Iowa running back Tyler Goodson (15) leaps over Middle Tennessee safety Gregory Grate Jr. (3) during the second half of an NCAA college football game, Saturday, Sept. 28, 2019, in Iowa City, Iowa. Iowa won 48-3. (AP Photo/Charlie Neibergall)
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IOWA CITY, Iowa (AP) — Iowa's offense sputtered at times over the past few years because it never quite knew what it might get out of its rushing attack.

The 14th-ranked Hawkeyes are soaring this season behind a ground game that appears to have found its way.

Iowa (4-0, 1-0 Big Ten) heads into a crucial early showdown with No. 19 Michigan (3-1, 1-1) on the heels of one of its best days running the ball in years.

The Hawkeyes racked up 351 yards on the ground in last week's 48-3 blowout of Middle Tennessee, powering an offense that finished with 644 yards. That total was the most in coach Kirk Ferentz's 21 seasons in charge.

Iowa is averaging 5.18 yards per carry in 2019 — a leap of 1.3 yards from a year ago and 1.4 yards in 2017 — and it hasn't lost a fumble in three games.

"I can't pinpoint one thing. It's a collective effort," junior running back Toren Young said. "The offensive line is doing a great job of blocking. The receivers, tight ends and fullbacks are doing a great job of blocking. I think, as running backs, we are doing a better job of seeing the bigger picture, understanding the concepts."

Arguably Iowa's biggest priority in the offseason was to fix its rushing attack, a foundational piece of a program that's constantly striving both for balance and to control the clock.

The Hawkeyes were 95th nationally in rushing offense in 2018 and 97th two seasons ago despite running the ball 56 percent of the time during those years.

Despite some upheaval along their offensive line, the Hawkeyes broke through on the ground in September.

Redshirt freshman center Tyler Linderbaum, who switched over from defense during bowl preparation, has blossomed into an anchor for a unit that's getting much more consistent downhill push up. Iowa has even overcome the loss of star tackle Alaric Jackson, who is expected to return this weekend after missing three games with a sprained knee.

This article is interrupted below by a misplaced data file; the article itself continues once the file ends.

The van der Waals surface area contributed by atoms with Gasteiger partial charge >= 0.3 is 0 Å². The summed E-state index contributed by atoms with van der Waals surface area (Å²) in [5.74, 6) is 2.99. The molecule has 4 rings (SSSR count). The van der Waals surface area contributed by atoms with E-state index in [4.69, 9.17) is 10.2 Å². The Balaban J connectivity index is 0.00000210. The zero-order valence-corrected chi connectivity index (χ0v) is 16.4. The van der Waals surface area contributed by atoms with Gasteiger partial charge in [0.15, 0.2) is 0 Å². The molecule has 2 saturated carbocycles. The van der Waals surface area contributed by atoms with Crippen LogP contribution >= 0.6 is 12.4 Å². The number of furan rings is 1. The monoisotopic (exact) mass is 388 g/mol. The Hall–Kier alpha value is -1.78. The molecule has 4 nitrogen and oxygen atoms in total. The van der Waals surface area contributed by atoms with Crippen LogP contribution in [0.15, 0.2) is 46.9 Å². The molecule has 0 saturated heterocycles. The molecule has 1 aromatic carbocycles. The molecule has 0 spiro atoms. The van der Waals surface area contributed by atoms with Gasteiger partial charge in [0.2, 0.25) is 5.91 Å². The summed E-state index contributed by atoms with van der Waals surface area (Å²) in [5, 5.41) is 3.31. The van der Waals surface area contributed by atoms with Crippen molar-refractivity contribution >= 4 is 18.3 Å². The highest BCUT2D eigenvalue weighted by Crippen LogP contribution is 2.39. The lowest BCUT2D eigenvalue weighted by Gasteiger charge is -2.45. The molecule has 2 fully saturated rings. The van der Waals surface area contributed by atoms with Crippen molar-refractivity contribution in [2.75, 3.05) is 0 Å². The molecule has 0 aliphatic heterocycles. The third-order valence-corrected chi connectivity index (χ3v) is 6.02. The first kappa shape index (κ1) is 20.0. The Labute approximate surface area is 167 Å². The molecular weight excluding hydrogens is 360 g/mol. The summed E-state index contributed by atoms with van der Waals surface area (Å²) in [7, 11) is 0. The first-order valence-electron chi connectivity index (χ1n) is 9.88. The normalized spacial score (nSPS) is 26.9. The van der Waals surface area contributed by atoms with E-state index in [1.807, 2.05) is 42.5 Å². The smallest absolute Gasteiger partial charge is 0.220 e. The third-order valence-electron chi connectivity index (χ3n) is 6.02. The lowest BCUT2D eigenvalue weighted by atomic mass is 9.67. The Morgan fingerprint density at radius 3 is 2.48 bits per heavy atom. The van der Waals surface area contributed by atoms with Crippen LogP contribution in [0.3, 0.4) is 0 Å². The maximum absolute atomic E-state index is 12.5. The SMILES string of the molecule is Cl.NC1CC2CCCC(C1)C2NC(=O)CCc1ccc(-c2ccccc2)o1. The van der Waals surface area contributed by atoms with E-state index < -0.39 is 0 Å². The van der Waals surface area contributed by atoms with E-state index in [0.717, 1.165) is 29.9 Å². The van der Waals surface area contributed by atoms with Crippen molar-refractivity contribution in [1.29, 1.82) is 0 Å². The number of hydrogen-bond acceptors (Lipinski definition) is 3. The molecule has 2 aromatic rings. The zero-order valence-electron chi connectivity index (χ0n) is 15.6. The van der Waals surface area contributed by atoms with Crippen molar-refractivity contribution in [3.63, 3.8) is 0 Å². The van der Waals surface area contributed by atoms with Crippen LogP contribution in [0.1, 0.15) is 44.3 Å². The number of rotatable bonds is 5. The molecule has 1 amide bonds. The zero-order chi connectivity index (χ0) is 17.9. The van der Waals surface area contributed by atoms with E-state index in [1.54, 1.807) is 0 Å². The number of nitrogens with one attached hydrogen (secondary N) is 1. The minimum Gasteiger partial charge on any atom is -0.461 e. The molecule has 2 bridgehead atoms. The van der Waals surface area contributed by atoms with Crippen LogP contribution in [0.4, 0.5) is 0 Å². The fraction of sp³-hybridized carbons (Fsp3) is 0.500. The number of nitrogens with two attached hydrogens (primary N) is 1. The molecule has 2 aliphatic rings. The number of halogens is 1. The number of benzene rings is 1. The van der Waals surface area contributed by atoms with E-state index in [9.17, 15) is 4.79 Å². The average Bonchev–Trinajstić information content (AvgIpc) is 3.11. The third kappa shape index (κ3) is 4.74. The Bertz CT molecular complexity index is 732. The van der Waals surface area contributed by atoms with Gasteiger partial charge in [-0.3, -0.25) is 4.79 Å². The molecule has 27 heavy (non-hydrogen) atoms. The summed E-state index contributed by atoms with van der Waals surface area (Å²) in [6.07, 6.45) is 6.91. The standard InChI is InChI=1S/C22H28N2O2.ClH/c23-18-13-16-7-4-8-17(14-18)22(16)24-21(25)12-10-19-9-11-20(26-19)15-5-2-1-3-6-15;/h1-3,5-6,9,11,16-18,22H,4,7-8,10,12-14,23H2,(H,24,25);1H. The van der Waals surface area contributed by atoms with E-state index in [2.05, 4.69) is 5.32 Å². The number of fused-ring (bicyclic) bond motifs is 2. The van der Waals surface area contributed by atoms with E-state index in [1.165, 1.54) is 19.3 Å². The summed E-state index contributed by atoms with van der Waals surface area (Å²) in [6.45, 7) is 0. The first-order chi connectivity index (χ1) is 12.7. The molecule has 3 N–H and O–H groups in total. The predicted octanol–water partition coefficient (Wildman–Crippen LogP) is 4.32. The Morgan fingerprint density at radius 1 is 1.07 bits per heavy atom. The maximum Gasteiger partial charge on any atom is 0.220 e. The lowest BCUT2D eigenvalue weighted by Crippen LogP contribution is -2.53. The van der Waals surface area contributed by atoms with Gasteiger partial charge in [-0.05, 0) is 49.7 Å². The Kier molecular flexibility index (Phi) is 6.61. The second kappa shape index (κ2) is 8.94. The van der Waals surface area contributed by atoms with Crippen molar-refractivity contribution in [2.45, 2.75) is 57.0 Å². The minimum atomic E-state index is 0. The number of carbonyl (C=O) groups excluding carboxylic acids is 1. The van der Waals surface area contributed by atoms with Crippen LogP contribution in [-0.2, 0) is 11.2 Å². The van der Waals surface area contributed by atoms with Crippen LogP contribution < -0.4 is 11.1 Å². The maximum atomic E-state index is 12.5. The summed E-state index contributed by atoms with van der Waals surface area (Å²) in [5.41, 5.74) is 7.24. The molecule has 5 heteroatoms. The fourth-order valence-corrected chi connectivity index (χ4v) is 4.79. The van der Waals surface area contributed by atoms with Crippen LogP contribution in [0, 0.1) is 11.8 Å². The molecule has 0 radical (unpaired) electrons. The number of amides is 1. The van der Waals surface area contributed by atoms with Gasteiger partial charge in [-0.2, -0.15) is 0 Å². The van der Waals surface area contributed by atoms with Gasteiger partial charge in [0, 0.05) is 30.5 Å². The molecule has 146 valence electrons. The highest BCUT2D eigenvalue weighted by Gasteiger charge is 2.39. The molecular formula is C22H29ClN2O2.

Jackson practiced on Tuesday, a promising sign for his availability.

"Everybody is really paying attention to the details, especially in practice. You don't just show up on game day and establish the run," quarterback Nate Stanley said.

All that extra space created by the line has led to career-best starts for Young and Mekhi Sargent, also a junior.

Sargent, the starter, is averaging 5.5 yards a carry with a pair of touchdowns. Young has exploded for 7.6 yards an attempt, and he had a career-high 131 yards on just 11 attempts last weekend.

Iowa's 217.5 yards rushing through four games ranks 29th in America, despite the fact that the Hawkeyes are running the ball at nearly the exact same rate, 56.7 percent, as in 2017-18.

"When you have an explosive (play), it does carry over to the next play because, on the next play, you want to capitalize on that," Sargent said.

Iowa's success running the ball could wind up being a major problem for Big Blue on Saturday.

Michigan let Wisconsin, which at 230.5 yards a game on 5.15 yards a try has been a near mirror image of the Hawkeyes, rack up 359 in a 35-14 loss two weeks ago.

"They just run the ball very well," Michigan defensive tackle Carlo Kemp said. "They got a really good offensive line and they trust them, and they've got a good set of tailbacks."

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AP Sports Writer Larry Lage contributed to this report from Ann Arbor, Michigan.

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